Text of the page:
Much of what we consider “soul food” is a result of dire circumstances.
Slave owners hoarded the finest food for themselves, and forced our ancestors to make do with cast-offs and scraps. However, with our creativity and resilience, our ancestors took those circumstances and created magic - what’s now called “soul food.”
Fried catfish has its origin in the fact that often, Saturday afternoons were a break from the backbreaking labor that occurred throughout the week. Some enslaved people would go fishing, and, upon return, cook up something special that would bring the community together.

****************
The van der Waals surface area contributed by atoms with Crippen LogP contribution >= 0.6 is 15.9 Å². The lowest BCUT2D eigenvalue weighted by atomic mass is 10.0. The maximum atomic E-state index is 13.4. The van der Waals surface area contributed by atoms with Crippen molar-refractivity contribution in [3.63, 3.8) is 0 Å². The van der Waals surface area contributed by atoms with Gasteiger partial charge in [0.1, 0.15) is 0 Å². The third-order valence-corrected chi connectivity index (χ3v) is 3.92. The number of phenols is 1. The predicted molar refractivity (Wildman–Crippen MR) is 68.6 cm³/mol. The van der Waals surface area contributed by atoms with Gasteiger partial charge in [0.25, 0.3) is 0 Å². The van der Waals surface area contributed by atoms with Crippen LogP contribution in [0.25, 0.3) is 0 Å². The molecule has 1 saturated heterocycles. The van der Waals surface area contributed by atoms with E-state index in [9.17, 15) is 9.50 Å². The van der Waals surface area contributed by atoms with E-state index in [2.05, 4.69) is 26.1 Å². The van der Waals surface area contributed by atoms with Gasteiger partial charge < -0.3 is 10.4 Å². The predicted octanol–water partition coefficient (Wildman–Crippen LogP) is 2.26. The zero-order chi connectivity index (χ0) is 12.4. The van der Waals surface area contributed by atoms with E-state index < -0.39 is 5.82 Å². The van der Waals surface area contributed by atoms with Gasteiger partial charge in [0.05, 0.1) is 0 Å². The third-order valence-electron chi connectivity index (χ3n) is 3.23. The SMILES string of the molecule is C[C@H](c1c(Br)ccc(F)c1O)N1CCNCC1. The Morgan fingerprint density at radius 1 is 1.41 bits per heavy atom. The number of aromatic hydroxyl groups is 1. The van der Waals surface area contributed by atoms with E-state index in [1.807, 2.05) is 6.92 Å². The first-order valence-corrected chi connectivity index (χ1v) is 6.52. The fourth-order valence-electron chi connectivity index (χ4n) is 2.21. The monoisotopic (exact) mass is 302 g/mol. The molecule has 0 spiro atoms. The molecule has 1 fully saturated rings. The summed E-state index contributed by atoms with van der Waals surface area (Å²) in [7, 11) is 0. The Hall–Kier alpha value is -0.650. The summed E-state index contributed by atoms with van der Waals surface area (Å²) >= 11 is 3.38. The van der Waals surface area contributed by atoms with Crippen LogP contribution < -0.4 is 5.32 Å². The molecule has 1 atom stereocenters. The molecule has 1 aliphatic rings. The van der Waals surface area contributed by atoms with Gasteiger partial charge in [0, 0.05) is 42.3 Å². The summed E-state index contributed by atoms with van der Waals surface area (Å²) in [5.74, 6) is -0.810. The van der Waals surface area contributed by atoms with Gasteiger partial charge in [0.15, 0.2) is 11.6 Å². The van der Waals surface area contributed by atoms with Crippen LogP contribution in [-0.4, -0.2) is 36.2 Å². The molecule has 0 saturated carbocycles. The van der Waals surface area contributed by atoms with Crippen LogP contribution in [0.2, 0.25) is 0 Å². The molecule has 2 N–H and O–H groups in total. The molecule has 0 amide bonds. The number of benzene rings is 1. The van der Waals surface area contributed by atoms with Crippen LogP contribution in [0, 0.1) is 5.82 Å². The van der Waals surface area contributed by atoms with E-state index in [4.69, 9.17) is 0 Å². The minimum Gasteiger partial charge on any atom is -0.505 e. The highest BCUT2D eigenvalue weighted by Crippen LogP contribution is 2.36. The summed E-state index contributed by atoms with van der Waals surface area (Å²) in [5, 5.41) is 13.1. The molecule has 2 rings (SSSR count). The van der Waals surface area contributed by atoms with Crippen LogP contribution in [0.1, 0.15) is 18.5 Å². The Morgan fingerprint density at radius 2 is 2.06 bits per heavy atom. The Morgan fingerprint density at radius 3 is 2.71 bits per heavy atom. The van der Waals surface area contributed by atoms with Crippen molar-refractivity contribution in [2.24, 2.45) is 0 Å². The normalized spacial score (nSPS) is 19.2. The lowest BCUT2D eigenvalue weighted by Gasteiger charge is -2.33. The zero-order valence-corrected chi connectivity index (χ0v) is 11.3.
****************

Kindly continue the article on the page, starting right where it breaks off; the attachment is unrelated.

Late summer fish fries continue that tradition in Black communities throughout the country.
Okra has its origin in Ethiopia and continues to be a staple, especially in gumbo - which comes from the term “ki ngombo,” the Bantu word for okra.
Collard greens are traditionally boiled with pork, with the leftover juices soaked up with biscuits or cornbread - a creative take on the traditional African use of “fufu” or “injera” to do the same.
Our ancestors’ creativity and resilience shine through when we eat soul food. It’s an opportunity to see into the window of their lives - a generational cultural connection.
As Georgia farmer Cornelia Walker Bailey put it, "Everybody needs to keep in touch with their ancestors, and through food is one of the best ways.”